12 Best Parks in Bakersfield, CA
City parks spread throughout the city of Bakersfield in the San Joaquin Valley of Central California. These public sites offer green space and relief from the sun in the form of large shade trees and splash pads. They also provide a lovely natural area for escaping busy and developed streets.
The city maintains over 60 parks, ranging from linear parks along a bluff to sprawling campuses complete with lakes and disc golf courses. Other notable park features include expansive playground equipment, outdoor amphitheaters, and Kern River Parkway Trail connections.
One of the first places to visit in Bakersfield is Hart Park, part of the larger Kern River County Park. This expansive public area is the crown jewel natural space in Bakersfield and tends to draw the biggest crowds. Still, like all Bakersfield's best parks, it's easy to find space to explore on your own.
Enjoy the sunny forecast of Central California with our list of the top parks in Bakersfield.
1. Hart Park
Hart Park is the signature outdoor space in Bakersfield and one of the oldest parks in Kern County. It's northeast of downtown and accessible with a 15-minute drive. The last bit of driving to the park is on a scenic stretch of the Alfred Harrell Highway.
Hart Park encompasses 370 acres between the Sierra Nevada foothills. The Kern River runs right through the park, bordered by ample picnic space and other notable natural features like Hart Park Lake. Amenities like picnic benches and walking trails throughout this area encourage time spent at leisure.
Hart Park is also home to two excellent disc golf courses. One course navigates the flat interior of the park, including a hole that throws over the Kern River. The other course, known as Shark Tooth Mountain Disc Golf Course, climbs into the foothills for a challenging but fun 18.
Hart Park is part of the larger Kern River County Park. This sprawling acreage extends well beyond Hart Park. It includes other notable Bakersfield attractions like Lake Ming and the California Area Living Museum (CALM). With so much to see in this area, plan for the entire day exploring everything Kern River County Park has to offer.
2. The Park at River Walk
This public park on the city's west side is a beautiful example of urban engineering. It's behind a busy shopping center and was long ago saved from commercial development. It was largely inaccessible for many years, but today it's one of the city's most popular and lovely public parks.
The Park at River Walk encompasses 32 acres and connects to the city-spanning Kern River Parkway Trail. Among its landscaped surroundings are two beautiful lakes connected by an artificial creek circulating the water. This aquatic landscape includes scenic bridges, fountains, and walking trails that follow the flow.
The park feature that attracts the most attention is the Bright House Networks Amphitheatre. This eye-catching outdoor venue puts on concerts and community events throughout the year. It has state-of-the-art lighting and sound equipment and hosts events with thousands in attendance.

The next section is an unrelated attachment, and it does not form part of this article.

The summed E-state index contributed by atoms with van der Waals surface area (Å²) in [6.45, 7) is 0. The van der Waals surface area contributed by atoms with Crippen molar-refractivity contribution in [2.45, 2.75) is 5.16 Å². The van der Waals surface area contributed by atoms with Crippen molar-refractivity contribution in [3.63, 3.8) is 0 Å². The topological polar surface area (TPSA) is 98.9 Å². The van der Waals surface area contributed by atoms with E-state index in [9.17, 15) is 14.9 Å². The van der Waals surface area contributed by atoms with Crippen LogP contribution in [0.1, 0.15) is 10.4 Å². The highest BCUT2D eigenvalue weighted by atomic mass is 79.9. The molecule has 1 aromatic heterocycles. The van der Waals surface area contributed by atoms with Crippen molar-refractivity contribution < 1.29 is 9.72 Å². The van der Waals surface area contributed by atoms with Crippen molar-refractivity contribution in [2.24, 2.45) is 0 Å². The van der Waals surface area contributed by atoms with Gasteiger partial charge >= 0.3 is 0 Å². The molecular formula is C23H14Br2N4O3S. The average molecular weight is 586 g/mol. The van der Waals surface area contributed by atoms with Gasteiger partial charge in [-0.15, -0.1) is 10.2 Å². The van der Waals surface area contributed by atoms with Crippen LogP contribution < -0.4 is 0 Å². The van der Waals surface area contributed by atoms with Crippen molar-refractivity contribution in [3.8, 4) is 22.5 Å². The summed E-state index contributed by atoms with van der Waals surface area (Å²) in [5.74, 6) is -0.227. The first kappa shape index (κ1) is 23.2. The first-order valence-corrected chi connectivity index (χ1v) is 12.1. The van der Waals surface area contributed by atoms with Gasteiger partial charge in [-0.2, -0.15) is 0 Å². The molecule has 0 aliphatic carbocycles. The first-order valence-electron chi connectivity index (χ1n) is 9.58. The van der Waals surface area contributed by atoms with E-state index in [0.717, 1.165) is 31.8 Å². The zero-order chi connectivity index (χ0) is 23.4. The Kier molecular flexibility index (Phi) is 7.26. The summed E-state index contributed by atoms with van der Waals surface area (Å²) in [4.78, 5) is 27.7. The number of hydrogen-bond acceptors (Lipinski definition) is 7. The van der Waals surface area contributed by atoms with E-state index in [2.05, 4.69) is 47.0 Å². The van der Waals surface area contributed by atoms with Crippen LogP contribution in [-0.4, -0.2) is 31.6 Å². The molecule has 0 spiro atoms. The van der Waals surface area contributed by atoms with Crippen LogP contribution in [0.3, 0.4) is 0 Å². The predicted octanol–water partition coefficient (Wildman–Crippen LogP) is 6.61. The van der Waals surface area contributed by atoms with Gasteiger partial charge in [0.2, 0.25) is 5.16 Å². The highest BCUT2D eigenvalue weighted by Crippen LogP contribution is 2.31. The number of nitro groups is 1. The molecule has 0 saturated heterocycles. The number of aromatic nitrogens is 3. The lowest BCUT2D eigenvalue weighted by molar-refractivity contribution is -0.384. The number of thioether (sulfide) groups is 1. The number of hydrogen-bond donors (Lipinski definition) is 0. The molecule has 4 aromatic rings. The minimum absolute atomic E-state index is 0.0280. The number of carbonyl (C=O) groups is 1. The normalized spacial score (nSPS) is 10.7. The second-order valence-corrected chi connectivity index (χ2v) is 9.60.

3. Panorama Park
Panorama Park is a popular linear park on the northeast side of town. As its name implies, the park sits atop a bluff overlooking the Kern River Valley and offers a spectacular view, especially come sunset.
The park stretches for approximately a mile along the bluff, with parking lots on either side. Ample parking is also available along Panorama Drive next to the bluff. Several picnic benches and trash cans also line the park's walkway, offering ample opportunity to sit and enjoy the view.
Walkers can make a loop within the park with a two-mile hike. The route follows the paved section atop the cliff and a lower dirt trail with minimal elevation gains. The mid-day summer temperatures at Panorama Park can be stifling without much shade around. Nonetheless, expect other trail users most days.
The view atop Panorama Park includes the massive oil fields that have propped the local economy for years. Also in view is the Kern River, including the growth surrounding the banks. To explore this riparian corridor up close, drive down the cliffside and cross the river to visit the Panoramic Vista Preserve.
4. Beach Park
Beach Park is one of the most visible parks in Bakersfield. It's at the 24th and Oak Street intersection, next to the Golden State Highway (California State Route 99). This visibility makes the park a common spot to congregate when the weather is nice.
Beach Park has a large lawn area, encompassing several features like playgrounds, picnic shelters, and a large bocce ball complex. The playground is enormous and features several traditional and modern features like slides and climbable structures. The park is also home to a popular skate park in its northwest corner.
The Kern River and Kern River Parkway also run next to the park. This proximity makes Beach Park a common staging area for the trail. Visitors often bring their bikes to Beach Park to start a bike ride heading north or south.
5. Central Park at Mill Creek
Central Park at Mill Creek is a beautifully landscaped space on the east edge of downtown. It's the only downtown park, and features a linear design, following what used to be an irrigation canal between Truxtun Avenue and 21st Street.
Mill Creek and Central Park received significant renovations in the early 2000s. Today, the once-industrialized area has an eye-catching appeal with water fountains and landscaped paths. These upgraded landscapes also include the renovated Mill Creek Bridge in Central Park.
Central Park is primarily a linear park best suited for walking. Picnic benches line the pathway, offering places to enjoy the moving water. In Central Park itself, green space extends from the west bank, complete with modern playground equipment and restrooms.